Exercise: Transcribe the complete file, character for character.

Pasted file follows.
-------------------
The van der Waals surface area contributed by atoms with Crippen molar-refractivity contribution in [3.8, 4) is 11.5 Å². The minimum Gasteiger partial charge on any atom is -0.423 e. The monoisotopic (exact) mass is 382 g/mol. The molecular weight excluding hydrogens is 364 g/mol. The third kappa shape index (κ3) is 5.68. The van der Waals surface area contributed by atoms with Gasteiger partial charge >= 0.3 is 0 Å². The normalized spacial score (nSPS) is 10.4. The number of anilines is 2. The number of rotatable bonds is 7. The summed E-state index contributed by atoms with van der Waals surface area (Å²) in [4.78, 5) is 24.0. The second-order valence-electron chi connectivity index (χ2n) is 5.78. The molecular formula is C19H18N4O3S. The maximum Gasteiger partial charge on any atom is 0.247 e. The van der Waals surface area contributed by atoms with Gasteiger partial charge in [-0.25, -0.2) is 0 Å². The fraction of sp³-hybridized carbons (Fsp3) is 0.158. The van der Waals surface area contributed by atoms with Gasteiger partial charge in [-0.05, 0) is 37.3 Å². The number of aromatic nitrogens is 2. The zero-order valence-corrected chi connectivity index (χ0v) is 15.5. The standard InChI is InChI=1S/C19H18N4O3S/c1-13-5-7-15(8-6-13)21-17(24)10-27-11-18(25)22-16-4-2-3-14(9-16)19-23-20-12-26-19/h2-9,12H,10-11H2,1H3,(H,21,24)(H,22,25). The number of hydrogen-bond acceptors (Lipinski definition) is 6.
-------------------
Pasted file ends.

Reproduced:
The van der Waals surface area contributed by atoms with Crippen molar-refractivity contribution in [3.8, 4) is 11.5 Å². The minimum Gasteiger partial charge on any atom is -0.423 e. The monoisotopic (exact) mass is 382 g/mol. The molecular weight excluding hydrogens is 364 g/mol. The third kappa shape index (κ3) is 5.68. The van der Waals surface area contributed by atoms with Gasteiger partial charge >= 0.3 is 0 Å². The normalized spacial score (nSPS) is 10.4. The number of anilines is 2. The number of rotatable bonds is 7. The summed E-state index contributed by atoms with van der Waals surface area (Å²) in [4.78, 5) is 24.0. The second-order valence-electron chi connectivity index (χ2n) is 5.78. The molecular formula is C19H18N4O3S. The maximum Gasteiger partial charge on any atom is 0.247 e. The van der Waals surface area contributed by atoms with Gasteiger partial charge in [-0.25, -0.2) is 0 Å². The fraction of sp³-hybridized carbons (Fsp3) is 0.158. The van der Waals surface area contributed by atoms with Gasteiger partial charge in [-0.05, 0) is 37.3 Å². The number of aromatic nitrogens is 2. The zero-order valence-corrected chi connectivity index (χ0v) is 15.5. The standard InChI is InChI=1S/C19H18N4O3S/c1-13-5-7-15(8-6-13)21-17(24)10-27-11-18(25)22-16-4-2-3-14(9-16)19-23-20-12-26-19/h2-9,12H,10-11H2,1H3,(H,21,24)(H,22,25). The number of hydrogen-bond acceptors (Lipinski definition) is 6.